3. I don’t see how that question can be reasonably answered. Maybe your group is particularly susceptible Samsung’s marketing. Maybe there’s a “bias” in how you phrase your questions. Maybe they are just attracted to the many BOGO and discounts.

          But your statement seems to conflict a bit. You say 12 to 18 months ago every one who is buying a S4 today bought an iPhone 5. So, are they purchasing off-contract? How can the majority have purchased an iPhone 5 as little as 12 months ago being buying S4s today?

          Also, strictly speaking, I don’t think they are acting as the market predicted. I could be wrong, but as far as the numbers are concerned two things stand out to me:

          1) By the numbers, your friends should have gone to Android. Android passed iPhones in the US sometime ago. That trend now seems to be reversing. It seems that more of your friends should have moved to an Android phone before an iPhone.

          2) Most of your iPhone using friends should not have moved to iOS7. Only slightly more than half, going by the overall numbers. I don’t know the US only adoption rate.

          I’m also wondering about the “clustering” of Samsung products that you imply. “Samsung’s products, both the Galaxy S4 phone and their smaller tablets.”, you say. All at once? That seems odd that someone would be such a large phone, then such a small tablet so close together. In terms of functionality and experience they would be very similar.

          For what its worth, I’ve seen I see S4 phones, but paired with the cheapest 7″ Android tablets money could buy from “normals”.

          I wonder if what you see fits in what Ben’s “grass is greener theory”? Jump all in, look around, jump out.

        4. Anecdotally, I see the exact opposite going on in my non-Apple circles, which includes most of my extended family throughout the US. They’ve gone from featurephones to Blackberries (2008-2012) or Android (2011-2012), and then more recently to iPhone.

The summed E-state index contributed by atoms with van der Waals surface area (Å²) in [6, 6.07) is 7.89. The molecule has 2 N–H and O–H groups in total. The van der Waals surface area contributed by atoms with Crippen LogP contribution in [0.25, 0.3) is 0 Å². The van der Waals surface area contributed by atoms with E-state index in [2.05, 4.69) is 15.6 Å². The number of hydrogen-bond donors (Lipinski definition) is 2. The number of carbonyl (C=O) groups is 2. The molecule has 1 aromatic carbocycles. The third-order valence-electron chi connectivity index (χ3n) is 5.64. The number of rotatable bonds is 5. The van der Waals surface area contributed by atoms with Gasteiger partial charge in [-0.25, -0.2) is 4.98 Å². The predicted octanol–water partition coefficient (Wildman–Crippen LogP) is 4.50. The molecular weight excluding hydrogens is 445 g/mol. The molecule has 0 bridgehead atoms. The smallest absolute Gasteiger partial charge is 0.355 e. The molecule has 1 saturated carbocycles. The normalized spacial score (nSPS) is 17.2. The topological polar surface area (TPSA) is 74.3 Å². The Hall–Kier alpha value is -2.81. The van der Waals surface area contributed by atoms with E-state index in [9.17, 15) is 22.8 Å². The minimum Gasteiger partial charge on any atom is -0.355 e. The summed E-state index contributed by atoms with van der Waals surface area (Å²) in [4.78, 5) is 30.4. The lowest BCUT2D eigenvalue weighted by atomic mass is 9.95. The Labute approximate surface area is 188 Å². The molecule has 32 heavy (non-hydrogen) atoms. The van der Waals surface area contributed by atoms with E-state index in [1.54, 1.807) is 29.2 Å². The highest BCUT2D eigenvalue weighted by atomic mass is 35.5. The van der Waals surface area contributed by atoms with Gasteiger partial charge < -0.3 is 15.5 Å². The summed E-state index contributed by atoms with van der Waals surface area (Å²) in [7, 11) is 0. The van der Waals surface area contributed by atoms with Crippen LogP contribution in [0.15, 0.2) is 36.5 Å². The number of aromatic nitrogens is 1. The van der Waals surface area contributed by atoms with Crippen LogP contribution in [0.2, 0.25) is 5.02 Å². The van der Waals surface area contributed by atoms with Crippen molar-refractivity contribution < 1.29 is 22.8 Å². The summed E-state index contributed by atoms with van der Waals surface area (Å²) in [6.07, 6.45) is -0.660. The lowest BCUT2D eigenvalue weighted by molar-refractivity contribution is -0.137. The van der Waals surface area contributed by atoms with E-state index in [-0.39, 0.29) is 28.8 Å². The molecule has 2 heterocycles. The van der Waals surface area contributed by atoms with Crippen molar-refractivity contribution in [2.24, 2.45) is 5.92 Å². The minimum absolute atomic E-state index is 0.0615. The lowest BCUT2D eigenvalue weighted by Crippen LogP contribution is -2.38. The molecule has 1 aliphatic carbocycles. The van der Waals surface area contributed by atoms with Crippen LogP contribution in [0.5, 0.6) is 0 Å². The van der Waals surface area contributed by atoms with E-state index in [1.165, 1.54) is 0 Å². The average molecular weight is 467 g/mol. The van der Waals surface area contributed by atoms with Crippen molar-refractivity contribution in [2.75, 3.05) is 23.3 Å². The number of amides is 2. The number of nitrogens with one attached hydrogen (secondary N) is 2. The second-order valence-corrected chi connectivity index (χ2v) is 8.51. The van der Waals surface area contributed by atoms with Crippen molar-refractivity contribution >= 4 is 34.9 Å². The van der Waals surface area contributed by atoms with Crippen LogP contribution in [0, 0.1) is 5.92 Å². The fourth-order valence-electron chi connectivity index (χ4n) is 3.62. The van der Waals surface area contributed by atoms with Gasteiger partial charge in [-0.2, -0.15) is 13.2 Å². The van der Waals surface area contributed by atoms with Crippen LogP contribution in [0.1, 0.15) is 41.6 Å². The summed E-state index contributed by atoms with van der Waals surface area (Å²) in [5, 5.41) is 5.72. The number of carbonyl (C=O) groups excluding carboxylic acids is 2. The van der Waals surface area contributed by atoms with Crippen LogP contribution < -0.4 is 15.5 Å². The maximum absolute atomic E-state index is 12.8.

5. The number of people who switch from iPhone to Android is vanishingly small. Almost nobody does it. An iPhone user may say they are considering a Galaxy next time, but then they buy the next iPhone. Almost nobody gives up their iPhone. Even first time buyers. iPhone returns are less than 1%, while all the other phones are returned at a 25% rate (1 out of every 4 buyers returns the phone for a refund within 14 days.)

          Samsung spends more than everyone else combined on marketing. Everybody has seen 1000 Galaxy phone ads by now. If you talk “next phone” with people they will talk about iPhones and Galaxys. Has very little to do with what they actually buy, what they keep, what they use everyday for 2 years.

    2. You don’t need anecdotal evidence because there are a ton of hard numbers. AT&T is 85% iPhones. Verizon and Sprint are over 60% iPhones. Not just within “smartphones” — that is all phones. When a carrier starts offering iPhone, you can come back within a year or 2 and more than half the phones on the carrier are iPhones. So iPhone is the default choice. It’s not only the best phone and the most innovative phone, it is also simply the most popular. So the onus is not on us to prove iPhone’s popularity to you — iPhone is the biggest electronics product ever, it makes more money by itself than Microsoft and Google combined. The onus is on you to explain why your friends are still buying generic phones.

      Maybe you may live right in the middle of a regional carrier that doesn’t offer iPhone, or only just recently started carrying iPhone? Samsung sells on more than 2x the carriers as Apple. So there are places where iPhone lacks availability but that is not because it is unpopular. It is only because Apple is the newest phone maker and has not yet built out to all carriers.

      Maybe your friends are basic phone users who only need calls and SMS and value the $0 generic phone? Maybe your friends are accountants who don’t value the Mac-like content-creation platform on iPhone, or the console-like games on iPhone, or the iPod-like audio video platform on iPhone. There are a ton of reasons why your anecdotal evidence doesn’t match the entire country.

  3. While I realise it is a relatively “small” market of only 22 million, but I’m surprised there is not more analysis of the Australian market on this topic.
    Three strong 4G networks and a population of early adopters of new technology, surely Samsung/Google would be wanting to advertise that they have over half of the population in Australia using their phones?